Saab’s future: only 4 years? have an interesting article today analysing the future for Saab. Their opinion is that despite recent reports, Saab will likely stay in GM’s hands at least until the production slated for Trollhattan through 2009 runs out. After that it appears that all bets are off (from their viewpoint).

Over the past few weeks there have been countless headlines in car magazines and newspapers across the globe stating that Saab is doomed, and for good reason. Lacking a clean bill of health due to ever-sliding sales, hampered by a miniscule product lineup and extremely strong competition, it looks as if Saab has little more than a dim future.

Their basis for this is Saab’s ageing lineup. The 9-3 is now three years old without a significant revamp and the 9-5 will be 10 years old by the time the new model is due in 2008. The medium-term future of the 9-7x is unknown and now that the partnership with Fuji has been dissolved, the current 9-2x will expire after the 2006 models are sold. It should be noted that in the early 2000’s, Saab had a full model range in the design stages under the oversight of Michael Mauer. The 9x and 9-3x concept cars were the first evidence of this and the 9-3 SportCombi is the most recent release from this portfolio.

So what happened?

A quick recap is necessary to grasp an understanding of the issues that Saab has been facing. While its true that pointing fingers after the fact isnt always fair, plans made by upper management with respect to the brand dont seem all that bright.

It seems there were two major factors that fit into the ‘not all that bright’ category. The first was the blowout in costs in the design of the 9-3 Sport Sedan. The electrical systems couldn’t be shared with other vehicles, thereby spreading the cost. All up, cost controls seem to have thrown out the window and without huge sales to enable recovery, GM went to the beancounter’s business manual and did what most companies would do: it applied the handcuffs.

That new model range was canned and substantial investment dried up to a trickle. The AWD plans that were slated for the 9-3x went into the trash and we recently got a ‘refresh’ instead of a new 9-5. gaze into their own crystal ball and see several new models for Saab’s future. Here’s hoping they’re right as the brand certainly needs some new blood. What do they see? Well, it’s pretty much what we’ve been hearing for the last little while. What we need is for someone, anyone, at GM to come out and deliver.

The first vehicle off the rank will most likely be the 9-4x, based on a similar design ethos as the Saturn Vue.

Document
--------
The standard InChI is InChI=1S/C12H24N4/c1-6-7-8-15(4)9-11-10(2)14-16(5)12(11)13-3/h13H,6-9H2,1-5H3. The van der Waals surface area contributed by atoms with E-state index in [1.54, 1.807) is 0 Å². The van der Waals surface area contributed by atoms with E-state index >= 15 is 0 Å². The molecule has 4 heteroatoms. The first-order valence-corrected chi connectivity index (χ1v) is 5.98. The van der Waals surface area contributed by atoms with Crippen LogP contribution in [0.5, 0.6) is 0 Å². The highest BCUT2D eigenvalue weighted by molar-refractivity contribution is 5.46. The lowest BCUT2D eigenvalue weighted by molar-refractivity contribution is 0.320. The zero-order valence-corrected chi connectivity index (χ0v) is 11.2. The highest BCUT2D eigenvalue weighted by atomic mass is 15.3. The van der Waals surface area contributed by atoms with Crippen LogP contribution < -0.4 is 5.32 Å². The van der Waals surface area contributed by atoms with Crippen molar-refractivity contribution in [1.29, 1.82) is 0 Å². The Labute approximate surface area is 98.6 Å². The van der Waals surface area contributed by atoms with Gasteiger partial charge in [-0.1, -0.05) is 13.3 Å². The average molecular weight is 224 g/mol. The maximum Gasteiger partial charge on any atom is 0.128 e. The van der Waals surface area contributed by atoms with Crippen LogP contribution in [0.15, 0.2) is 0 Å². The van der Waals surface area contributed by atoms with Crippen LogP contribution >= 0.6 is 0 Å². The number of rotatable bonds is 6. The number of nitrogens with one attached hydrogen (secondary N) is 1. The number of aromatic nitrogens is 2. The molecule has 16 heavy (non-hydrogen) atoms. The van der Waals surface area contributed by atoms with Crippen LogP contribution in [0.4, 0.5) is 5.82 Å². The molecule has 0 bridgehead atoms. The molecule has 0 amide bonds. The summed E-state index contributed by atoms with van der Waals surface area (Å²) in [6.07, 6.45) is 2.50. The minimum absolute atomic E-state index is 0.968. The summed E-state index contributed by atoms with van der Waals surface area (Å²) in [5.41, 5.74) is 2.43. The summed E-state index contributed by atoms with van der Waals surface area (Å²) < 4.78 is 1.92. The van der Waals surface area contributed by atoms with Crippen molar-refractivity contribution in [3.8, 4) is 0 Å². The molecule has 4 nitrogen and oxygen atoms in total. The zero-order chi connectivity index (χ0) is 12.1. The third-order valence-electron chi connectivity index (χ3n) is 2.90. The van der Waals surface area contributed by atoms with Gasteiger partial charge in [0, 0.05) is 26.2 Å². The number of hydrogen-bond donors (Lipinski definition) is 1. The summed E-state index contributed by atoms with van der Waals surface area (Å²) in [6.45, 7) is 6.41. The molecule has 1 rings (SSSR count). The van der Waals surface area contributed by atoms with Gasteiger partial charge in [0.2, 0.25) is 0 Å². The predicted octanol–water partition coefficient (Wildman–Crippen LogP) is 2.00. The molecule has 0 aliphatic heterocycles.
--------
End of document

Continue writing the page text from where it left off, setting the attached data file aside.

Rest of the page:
….the potential answer to Saabs financial problems is the 9-4X. As insiders have suggested, it would be a compact SUV built up from the Epsilon architecture, or more specifically, the 9-3s platform. With production of the 9-5 slated to move from Sweden to Opels HQ in Russelsheim, Germany, this would free up space on the Trollhattan assembly facility to produce it, and its Cadillac equal, the BLX. This solution is popular with Saab; giving the Trollhattan plant enough of a production schedule to avoid closure.

The other popular vehicle theory is a 9-2x replacement engineered around the Astra from Opel in Germany. This was also hinted at by Auto Express back in May. The car was said to be a spiritual successor to the 900 (good marketing, but the proof will be in the pudding, friends).

A second model, perhaps called the 9-1 or 9-2 would be Saabs entry into the compact hatchback market, and would act as the successor to the Impreza-based 9-2X. This has long been suggested by enthusiasts, and frankly would be a very practical and financially conscious one as well. This vehicle involves reworking the European Opel Astra hatchback and its components, including a redesign to fit into Saabs model lineup.

Finally, there’s been allusions to a reborn Saab Sonett based on the Kappa platform that underpins the Pontiac Solstice and Saturn Sky. cite this as the least likely to see production anytime soon, though it has been mentioned a few times now, most notably by Jay Spenchian himself back in June.

If all goes well, a third, and perhaps final vehicle could be instituted, not so much a money maker but more of an enjoyable sports car. When the Kappa lightweight RWD sports car platform was still in its concept car form, GM produced many different prototypes for its brands, from Vauxhall/Opel to Pontiac, Chevrolet and Saturn. A production version for Saab could eventually arise from the Pontiac Solstice and Saturn Sky duo, slotting into the range as a modern day Sonnet.

I firmly believe that Saab are positioned to really take off in the next 5 – 10 years. Given the rising costs of fuel, Saab’s knowledge of turbo technology and flexfuel vehicle development, its reputation as an innovator and as a pacesetter in safety should position it for a real assault on the marketplace. The potential for growth is enormous providing that everything’s done right.

GM – you’ve got to spend money to make money. I think Saab’s future will extend well beyond the Trollhattan four-year deadline as long as the next 4 years are spent profitably. Not profitably just in terms of the bottom line, but profitably in terms of development. The crucial development years under Michael Mauer were reduced to a very limited output. That’s a real shame because the potential, as exhibited by the 9-3x, was almost without limit. It’s vital for Saab’s future that that sort of waste doesn’t happen again.

Maybe they’ve only got one shot in the locker before GM throws its hands in the air and sells the brand. Maybe that wouldn’t be a bad thing either. I just hope that the carnival ride that Saab seem to be on at the moment ends soon and we get a batch of fresh, innovative and progressive models to challenge the Germans with.

And soon.